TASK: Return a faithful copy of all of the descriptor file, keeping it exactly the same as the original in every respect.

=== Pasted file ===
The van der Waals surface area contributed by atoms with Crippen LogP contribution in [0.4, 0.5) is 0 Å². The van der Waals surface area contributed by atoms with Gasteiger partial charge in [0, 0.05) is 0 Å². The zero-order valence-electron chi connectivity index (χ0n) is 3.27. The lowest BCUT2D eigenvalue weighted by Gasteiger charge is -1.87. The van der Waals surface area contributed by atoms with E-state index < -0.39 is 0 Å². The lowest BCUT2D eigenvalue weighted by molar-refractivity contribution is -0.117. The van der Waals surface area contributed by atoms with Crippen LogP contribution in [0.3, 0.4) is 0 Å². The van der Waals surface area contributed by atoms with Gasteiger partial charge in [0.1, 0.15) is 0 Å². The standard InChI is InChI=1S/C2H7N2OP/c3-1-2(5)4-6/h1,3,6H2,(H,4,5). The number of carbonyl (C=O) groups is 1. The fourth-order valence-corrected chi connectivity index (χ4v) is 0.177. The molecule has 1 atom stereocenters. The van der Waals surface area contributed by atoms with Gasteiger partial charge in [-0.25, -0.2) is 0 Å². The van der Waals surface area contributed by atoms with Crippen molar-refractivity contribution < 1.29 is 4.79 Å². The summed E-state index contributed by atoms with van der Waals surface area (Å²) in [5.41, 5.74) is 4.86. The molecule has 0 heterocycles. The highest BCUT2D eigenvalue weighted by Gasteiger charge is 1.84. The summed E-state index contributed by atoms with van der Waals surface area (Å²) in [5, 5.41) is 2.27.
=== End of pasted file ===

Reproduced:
The van der Waals surface area contributed by atoms with Crippen LogP contribution in [0.4, 0.5) is 0 Å². The van der Waals surface area contributed by atoms with Gasteiger partial charge in [0, 0.05) is 0 Å². The zero-order valence-electron chi connectivity index (χ0n) is 3.27. The lowest BCUT2D eigenvalue weighted by Gasteiger charge is -1.87. The van der Waals surface area contributed by atoms with E-state index < -0.39 is 0 Å². The lowest BCUT2D eigenvalue weighted by molar-refractivity contribution is -0.117. The van der Waals surface area contributed by atoms with Crippen LogP contribution in [0.3, 0.4) is 0 Å². The van der Waals surface area contributed by atoms with Gasteiger partial charge in [0.1, 0.15) is 0 Å². The standard InChI is InChI=1S/C2H7N2OP/c3-1-2(5)4-6/h1,3,6H2,(H,4,5). The number of carbonyl (C=O) groups is 1. The fourth-order valence-corrected chi connectivity index (χ4v) is 0.177. The molecule has 1 atom stereocenters. The van der Waals surface area contributed by atoms with Gasteiger partial charge in [-0.25, -0.2) is 0 Å². The van der Waals surface area contributed by atoms with Crippen molar-refractivity contribution < 1.29 is 4.79 Å². The summed E-state index contributed by atoms with van der Waals surface area (Å²) in [5.41, 5.74) is 4.86. The molecule has 0 heterocycles. The highest BCUT2D eigenvalue weighted by Gasteiger charge is 1.84. The summed E-state index contributed by atoms with van der Waals surface area (Å²) in [5, 5.41) is 2.27.